Second, the players are using different parts of the same wire. Big whoop, that’s why they invented IP transport. And buried here is the biggest public-interest problem we face in the industry today: i.e. the ability of the carriers that control the network access layer in the residential last mile to leverage control of the application layer so they can block competition, gouge customers and avoid market discipline. The beauty of the Internet protocol suite is that it separates the various transmission functions into separate layers, so that innovation can proceed on, say, the application layer without the need for elaborate adjustments in the lower layers. That’s what the Internet revolution is all about. Like ACTRA and other members of the OBWG, however, the CMPA has no clue what it’s dealing with here – or what we risk by letting them meddle with Canada’s Internet.
And what about those dollars Netflix is “taking out of the country.” Netflix isn’t stealing money out of Canadians’ pockets, unlike some vertically integrated Canadian conglomerates I could mention. They earned it fair and square by appealing to our free will; entertaining us for as many hours in the month as we like, without caps; and treating us in a super-friendly way when we phone support. Rogers and Bell, eat your heart out.
Exhibit H – Peter Grant: “Text and still images fall outside the definition [of broadcasting], for example. Traffic not going to the public is also excluded, so that gets rid of most e-mails and VoIP, as well as most business to business traffic. Interactive material where the consumer interacts with the content is probably not ‘broadcasting’ so games on the Internet would be excluded.” Peter Grant, to the CFTPA, in “Reinventing the Cultural Tool Kit: Canadian Content on New Media,” February 22, 2008 (pp.1-2: pdf download here). OBWG member.
In his now-famous address to the CMPA’s predecessor, the CFTPA, Peter Grant set the tone for much of the debate that was to follow over the ensuing year on the issue of new media broadcasting and the CRTC exemption order. Peter made the case that a) broadcasting indeed takes place on the Internet; b) the CRTC can regulate it; and c) absent regulation, and a levy on ISPs to pay for content, Canada would have no online visibility and that in turn would cause serious harm to our cultural identity (my paraphrase; download the paper to see the real deal).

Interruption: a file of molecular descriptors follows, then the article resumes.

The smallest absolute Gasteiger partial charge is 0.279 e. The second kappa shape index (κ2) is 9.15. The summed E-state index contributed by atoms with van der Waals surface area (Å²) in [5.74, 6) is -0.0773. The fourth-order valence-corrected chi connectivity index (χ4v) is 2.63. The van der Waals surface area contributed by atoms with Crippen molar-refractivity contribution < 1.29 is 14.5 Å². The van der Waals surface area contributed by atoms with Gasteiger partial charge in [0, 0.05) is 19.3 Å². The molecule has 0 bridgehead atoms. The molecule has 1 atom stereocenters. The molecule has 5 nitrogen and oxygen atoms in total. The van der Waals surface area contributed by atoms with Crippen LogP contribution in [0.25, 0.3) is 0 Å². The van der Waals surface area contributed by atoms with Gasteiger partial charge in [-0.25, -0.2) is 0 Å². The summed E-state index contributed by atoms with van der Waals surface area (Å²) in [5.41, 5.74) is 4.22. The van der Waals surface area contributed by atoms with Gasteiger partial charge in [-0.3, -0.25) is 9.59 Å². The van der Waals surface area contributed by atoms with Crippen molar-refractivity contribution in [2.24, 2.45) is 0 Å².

Peter persuaded a lot of people with his logic, not least because he is one of the founding fathers of Canada’s communications bar, and a prolific author of work on broadcasting and cultural policy – including the 2004 book Blockbusters and Trade Wars: Popular Culture in a Globalized World (which I used for two years as a text in my lecture course). About 18 months ago, he and I were paired up on a panel at an Ontario Bar Association confab on the future of Canadian content. There was light as well as heat and most everyone seemed to enjoy the debate. But that was then.
In the excerpt quoted above, Peter begins by “getting rid” of a whole lot of Internet content, the better to zero in on the part of interest to the OBWG. Most of what is dumped fits into one of two broad categories: personal content, like messaging, and interactive content, like online games. What’s left, we’re told, is mostly “broadcasting.” I’m not here on a fool’s errand to dispute Peter’s reading of the Broadcasting Act: the drafters intended to include on-demand programming, says he, as well as the conventional kind? Fine. But that’s not the problem.
The problem is that when you take away all that is personal and interactive from this transmission platform, what you’re left with is not the Internet. The CRTC chair used this divide-and-conquer ploy during the new media hearings, as when he made this distinction (transcript of March 10, 2009):
“I’m not talking about the Internet, I’m talking about broadcasting over the Internet. We made that clear in our notice. Obviously we are not talking about the Internet in general, et cetera. We are talking about new media which we defined as broadcasting over the Internet or broadcasting over wireless” (para 10253).